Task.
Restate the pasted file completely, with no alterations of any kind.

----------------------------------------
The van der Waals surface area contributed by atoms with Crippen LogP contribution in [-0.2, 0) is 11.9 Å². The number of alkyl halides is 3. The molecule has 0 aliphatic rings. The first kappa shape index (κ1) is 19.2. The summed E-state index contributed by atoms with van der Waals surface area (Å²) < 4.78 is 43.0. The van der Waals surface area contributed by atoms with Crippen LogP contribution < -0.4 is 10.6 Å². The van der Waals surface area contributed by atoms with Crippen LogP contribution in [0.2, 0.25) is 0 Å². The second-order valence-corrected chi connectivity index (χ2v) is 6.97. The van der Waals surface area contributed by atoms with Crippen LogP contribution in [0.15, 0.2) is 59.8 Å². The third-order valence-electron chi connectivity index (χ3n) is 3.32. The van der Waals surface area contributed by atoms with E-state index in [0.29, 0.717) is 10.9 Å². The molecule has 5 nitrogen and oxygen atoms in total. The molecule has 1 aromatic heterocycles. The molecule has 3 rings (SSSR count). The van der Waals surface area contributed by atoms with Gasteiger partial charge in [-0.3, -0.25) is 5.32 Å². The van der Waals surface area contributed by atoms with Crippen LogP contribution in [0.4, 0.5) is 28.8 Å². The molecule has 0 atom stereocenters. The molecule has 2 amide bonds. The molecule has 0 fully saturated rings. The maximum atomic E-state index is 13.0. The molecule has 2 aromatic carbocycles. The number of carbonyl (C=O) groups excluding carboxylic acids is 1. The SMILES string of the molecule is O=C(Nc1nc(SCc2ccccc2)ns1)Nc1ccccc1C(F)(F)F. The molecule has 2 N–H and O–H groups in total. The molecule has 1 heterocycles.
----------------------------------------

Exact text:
The van der Waals surface area contributed by atoms with Crippen LogP contribution in [-0.2, 0) is 11.9 Å². The number of alkyl halides is 3. The molecule has 0 aliphatic rings. The first kappa shape index (κ1) is 19.2. The summed E-state index contributed by atoms with van der Waals surface area (Å²) < 4.78 is 43.0. The van der Waals surface area contributed by atoms with Crippen LogP contribution < -0.4 is 10.6 Å². The van der Waals surface area contributed by atoms with Crippen LogP contribution in [0.2, 0.25) is 0 Å². The second-order valence-corrected chi connectivity index (χ2v) is 6.97. The van der Waals surface area contributed by atoms with Crippen LogP contribution in [0.15, 0.2) is 59.8 Å². The third-order valence-electron chi connectivity index (χ3n) is 3.32. The van der Waals surface area contributed by atoms with E-state index in [0.29, 0.717) is 10.9 Å². The molecule has 5 nitrogen and oxygen atoms in total. The molecule has 1 aromatic heterocycles. The molecule has 3 rings (SSSR count). The van der Waals surface area contributed by atoms with Gasteiger partial charge in [-0.3, -0.25) is 5.32 Å². The van der Waals surface area contributed by atoms with Crippen LogP contribution in [0.4, 0.5) is 28.8 Å². The molecule has 0 atom stereocenters. The molecule has 2 amide bonds. The molecule has 0 fully saturated rings. The maximum atomic E-state index is 13.0. The molecule has 2 aromatic carbocycles. The number of carbonyl (C=O) groups excluding carboxylic acids is 1. The SMILES string of the molecule is O=C(Nc1nc(SCc2ccccc2)ns1)Nc1ccccc1C(F)(F)F. The molecule has 2 N–H and O–H groups in total. The molecule has 1 heterocycles.